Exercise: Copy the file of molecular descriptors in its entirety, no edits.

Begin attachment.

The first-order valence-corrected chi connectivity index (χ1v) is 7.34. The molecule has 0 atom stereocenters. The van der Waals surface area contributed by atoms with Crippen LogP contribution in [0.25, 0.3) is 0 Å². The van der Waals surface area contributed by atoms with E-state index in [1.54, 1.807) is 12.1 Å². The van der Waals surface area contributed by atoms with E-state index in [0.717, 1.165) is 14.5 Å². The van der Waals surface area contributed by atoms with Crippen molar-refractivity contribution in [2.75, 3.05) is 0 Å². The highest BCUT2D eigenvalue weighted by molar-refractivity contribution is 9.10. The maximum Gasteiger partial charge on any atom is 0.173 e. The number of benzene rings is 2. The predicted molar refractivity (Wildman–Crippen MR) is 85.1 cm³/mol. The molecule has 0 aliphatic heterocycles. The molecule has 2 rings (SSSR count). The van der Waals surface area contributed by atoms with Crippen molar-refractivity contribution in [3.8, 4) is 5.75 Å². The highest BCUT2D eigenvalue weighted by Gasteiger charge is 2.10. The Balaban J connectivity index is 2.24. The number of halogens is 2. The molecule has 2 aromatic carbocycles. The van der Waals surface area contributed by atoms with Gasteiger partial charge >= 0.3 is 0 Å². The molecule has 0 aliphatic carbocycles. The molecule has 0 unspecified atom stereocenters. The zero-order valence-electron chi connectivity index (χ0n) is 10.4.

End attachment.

The first-order valence-corrected chi connectivity index (χ1v) is 7.34. The molecule has 0 atom stereocenters. The van der Waals surface area contributed by atoms with Crippen LogP contribution in [0.25, 0.3) is 0 Å². The van der Waals surface area contributed by atoms with E-state index in [1.54, 1.807) is 12.1 Å². The van der Waals surface area contributed by atoms with E-state index in [0.717, 1.165) is 14.5 Å². The van der Waals surface area contributed by atoms with Crippen molar-refractivity contribution in [2.75, 3.05) is 0 Å². The highest BCUT2D eigenvalue weighted by molar-refractivity contribution is 9.10. The maximum Gasteiger partial charge on any atom is 0.173 e. The number of benzene rings is 2. The predicted molar refractivity (Wildman–Crippen MR) is 85.1 cm³/mol. The molecule has 0 aliphatic heterocycles. The molecule has 2 rings (SSSR count). The van der Waals surface area contributed by atoms with Crippen molar-refractivity contribution in [3.8, 4) is 5.75 Å². The highest BCUT2D eigenvalue weighted by Gasteiger charge is 2.10. The Balaban J connectivity index is 2.24. The number of halogens is 2. The molecule has 2 aromatic carbocycles. The van der Waals surface area contributed by atoms with Gasteiger partial charge >= 0.3 is 0 Å². The molecule has 0 aliphatic carbocycles. The molecule has 0 unspecified atom stereocenters. The zero-order valence-electron chi connectivity index (χ0n) is 10.4.